theory course and thesis supervision
My theory course at the Photography department focuses on introducing a network concepts and texts that chart out the discursive context around photography: photography theory and philosophy, aesthetics and art theory, anthropology of images, visual studies, media theory. The selection of texts is tailored to the interests of the students and varies every year. The course is designed to help the students to develop conceptual tools and strategies, skills to formulate productive questions, and to build an awareness of the broader context of their creative practices.
Theory class on a weekly basis. During the year we read a selection of key texts and essays by: Roland Barthes, Italo Calvino, David Campany, Hans Belting, Walter Benjamin, Vilem Flusser, Siegfried Kracauer, David Claerbout, Michael Fried, Bruno Latour, Raymond Belour, Laura Mulvey, Roger Caillois, WJT Mitchell, Ariella Azoulay, Stanley Wolukau-Wanambwa and others.
Next to my theory course, I supervise the written thesis of the students in the Fine Arts department. During the third year of their study the students have to complete a written thesis, which is an integral part of their graduation trajectory. Writing a thesis is a challenging task and entails a process of reflection and engaging with ideas and concepts, images, and objects, which constitute the broader context of one’s creative practice. Such objects and concepts are researched, re-imagined, re-negotiated, and presented in a thesis, which also outlines a set of key conceptual questions specific to the students’ work. The thesis is designed to help the students to develop skills to formulate relevant questions, which strengthen their artistic practices, and simultaneously allows them to shape their own voice and position by testing the potentials of different modes of writing. Theory is considered a field that ideally provides students with conceptual tools and strategies in their creative practices. The border between the theoretical and creative practice is porous and allows for interpenetration of ideas, strategies and approaches.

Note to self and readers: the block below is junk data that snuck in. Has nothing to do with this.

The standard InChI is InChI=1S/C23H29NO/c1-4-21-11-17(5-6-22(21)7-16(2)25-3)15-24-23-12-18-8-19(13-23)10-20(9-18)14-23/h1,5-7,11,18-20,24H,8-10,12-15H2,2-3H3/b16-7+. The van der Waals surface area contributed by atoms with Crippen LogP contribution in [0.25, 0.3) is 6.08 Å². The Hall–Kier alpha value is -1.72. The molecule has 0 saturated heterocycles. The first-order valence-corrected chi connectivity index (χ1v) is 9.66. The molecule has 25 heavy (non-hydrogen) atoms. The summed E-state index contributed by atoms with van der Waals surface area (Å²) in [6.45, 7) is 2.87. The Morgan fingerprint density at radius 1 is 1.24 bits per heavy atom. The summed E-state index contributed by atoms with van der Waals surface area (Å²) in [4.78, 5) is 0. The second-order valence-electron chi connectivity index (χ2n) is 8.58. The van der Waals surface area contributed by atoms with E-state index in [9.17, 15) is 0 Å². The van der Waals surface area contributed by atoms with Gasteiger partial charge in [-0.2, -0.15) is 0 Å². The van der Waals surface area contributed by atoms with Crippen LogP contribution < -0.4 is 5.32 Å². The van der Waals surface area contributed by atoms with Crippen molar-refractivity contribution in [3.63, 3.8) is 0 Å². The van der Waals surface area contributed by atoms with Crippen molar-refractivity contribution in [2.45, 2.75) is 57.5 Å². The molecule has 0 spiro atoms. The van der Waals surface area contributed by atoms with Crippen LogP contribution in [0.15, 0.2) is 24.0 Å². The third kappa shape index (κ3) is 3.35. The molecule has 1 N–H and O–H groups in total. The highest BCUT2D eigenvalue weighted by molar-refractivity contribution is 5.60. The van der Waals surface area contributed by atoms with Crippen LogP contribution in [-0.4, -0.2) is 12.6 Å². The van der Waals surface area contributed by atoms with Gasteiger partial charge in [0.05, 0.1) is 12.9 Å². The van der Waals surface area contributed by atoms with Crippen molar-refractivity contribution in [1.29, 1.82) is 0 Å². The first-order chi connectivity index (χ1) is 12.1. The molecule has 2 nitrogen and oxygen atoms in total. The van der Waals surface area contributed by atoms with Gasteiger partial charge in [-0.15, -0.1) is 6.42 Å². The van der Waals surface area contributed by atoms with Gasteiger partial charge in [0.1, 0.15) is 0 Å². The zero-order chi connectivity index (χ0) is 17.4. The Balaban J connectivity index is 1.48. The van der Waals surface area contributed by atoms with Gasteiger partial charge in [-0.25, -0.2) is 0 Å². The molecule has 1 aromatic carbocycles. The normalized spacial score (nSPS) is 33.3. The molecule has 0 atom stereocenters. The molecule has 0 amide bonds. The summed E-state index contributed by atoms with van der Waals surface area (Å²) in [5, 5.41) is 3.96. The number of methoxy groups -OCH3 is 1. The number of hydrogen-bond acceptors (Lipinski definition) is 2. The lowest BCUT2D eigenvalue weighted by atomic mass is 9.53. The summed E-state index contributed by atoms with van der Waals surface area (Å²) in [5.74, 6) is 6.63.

The writing of a thesis contributes to the students’ practices by way of developing abilities to think, speculate, develop a line of argumentation, verbalise concepts and ideas. As such, it forms a major impetus to their creative practice and serves as a basis for future work and projects. It is closely related to, and developed in parallel with, the artistic practice during the graduation year. The research process associated with writing a thesis allows students to develop awareness and knowledge of their positioning, and the identity of their artistic gestures. They also develop skills to critically reflect on their practice and its context, to do independent research, to write and communicate complex ideas, and work with different types of visual and textual material.
Instead of producing result that claims the certainties of definitions, artistic thinking takes place as an action-thought that questions the distinction between the processes of research, making, and the artwork or a text as their outcome. The experience of reading and writing is understood as equally a process of thinking and a creative process. We approach theory creatively, in a sense anarchically, and learn how to appropriate complex theoretical fragments in order to create conceptual tools for one’s own practice. We develop our intellectual curiosity and desire to discus, hear, view, read, experience, and look further.